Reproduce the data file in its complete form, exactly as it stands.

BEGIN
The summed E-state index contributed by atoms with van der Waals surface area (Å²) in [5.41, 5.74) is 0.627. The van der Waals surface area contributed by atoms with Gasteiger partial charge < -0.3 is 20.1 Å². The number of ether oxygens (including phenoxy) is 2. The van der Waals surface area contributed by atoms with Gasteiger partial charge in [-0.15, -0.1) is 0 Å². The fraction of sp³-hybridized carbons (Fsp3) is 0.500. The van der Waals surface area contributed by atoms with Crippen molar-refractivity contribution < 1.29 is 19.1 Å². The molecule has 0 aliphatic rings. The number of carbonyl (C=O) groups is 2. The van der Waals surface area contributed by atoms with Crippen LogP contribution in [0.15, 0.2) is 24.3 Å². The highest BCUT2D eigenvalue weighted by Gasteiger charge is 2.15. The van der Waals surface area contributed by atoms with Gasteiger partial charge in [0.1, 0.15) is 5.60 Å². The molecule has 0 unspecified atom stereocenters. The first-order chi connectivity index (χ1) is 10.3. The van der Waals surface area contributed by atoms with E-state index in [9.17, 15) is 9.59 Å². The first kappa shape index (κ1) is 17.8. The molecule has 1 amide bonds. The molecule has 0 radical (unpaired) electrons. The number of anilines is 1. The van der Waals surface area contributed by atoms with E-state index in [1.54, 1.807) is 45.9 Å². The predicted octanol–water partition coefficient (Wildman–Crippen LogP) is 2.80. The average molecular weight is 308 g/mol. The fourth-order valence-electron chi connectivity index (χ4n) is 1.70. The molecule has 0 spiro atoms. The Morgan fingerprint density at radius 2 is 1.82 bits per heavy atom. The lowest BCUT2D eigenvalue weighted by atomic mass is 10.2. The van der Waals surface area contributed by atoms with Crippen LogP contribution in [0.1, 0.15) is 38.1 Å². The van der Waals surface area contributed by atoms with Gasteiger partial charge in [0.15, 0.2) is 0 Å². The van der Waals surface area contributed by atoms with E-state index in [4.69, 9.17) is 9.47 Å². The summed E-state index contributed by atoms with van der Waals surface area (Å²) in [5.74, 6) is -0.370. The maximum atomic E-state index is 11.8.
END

The summed E-state index contributed by atoms with van der Waals surface area (Å²) in [5.41, 5.74) is 0.627. The van der Waals surface area contributed by atoms with Gasteiger partial charge < -0.3 is 20.1 Å². The number of ether oxygens (including phenoxy) is 2. The van der Waals surface area contributed by atoms with Gasteiger partial charge in [-0.15, -0.1) is 0 Å². The fraction of sp³-hybridized carbons (Fsp3) is 0.500. The van der Waals surface area contributed by atoms with Crippen molar-refractivity contribution < 1.29 is 19.1 Å². The molecule has 0 aliphatic rings. The number of carbonyl (C=O) groups is 2. The van der Waals surface area contributed by atoms with Crippen LogP contribution in [0.15, 0.2) is 24.3 Å². The highest BCUT2D eigenvalue weighted by Gasteiger charge is 2.15. The van der Waals surface area contributed by atoms with Gasteiger partial charge in [0.1, 0.15) is 5.60 Å². The molecule has 0 unspecified atom stereocenters. The first-order chi connectivity index (χ1) is 10.3. The van der Waals surface area contributed by atoms with E-state index in [9.17, 15) is 9.59 Å². The first kappa shape index (κ1) is 17.8. The molecule has 1 amide bonds. The molecule has 0 radical (unpaired) electrons. The number of anilines is 1. The van der Waals surface area contributed by atoms with E-state index in [1.54, 1.807) is 45.9 Å². The predicted octanol–water partition coefficient (Wildman–Crippen LogP) is 2.80. The average molecular weight is 308 g/mol. The fourth-order valence-electron chi connectivity index (χ4n) is 1.70. The molecule has 0 spiro atoms. The Morgan fingerprint density at radius 2 is 1.82 bits per heavy atom. The lowest BCUT2D eigenvalue weighted by atomic mass is 10.2. The van der Waals surface area contributed by atoms with Crippen LogP contribution in [0.1, 0.15) is 38.1 Å². The van der Waals surface area contributed by atoms with Gasteiger partial charge in [0.15, 0.2) is 0 Å². The van der Waals surface area contributed by atoms with E-state index in [4.69, 9.17) is 9.47 Å². The summed E-state index contributed by atoms with van der Waals surface area (Å²) in [5.74, 6) is -0.370. The maximum atomic E-state index is 11.8.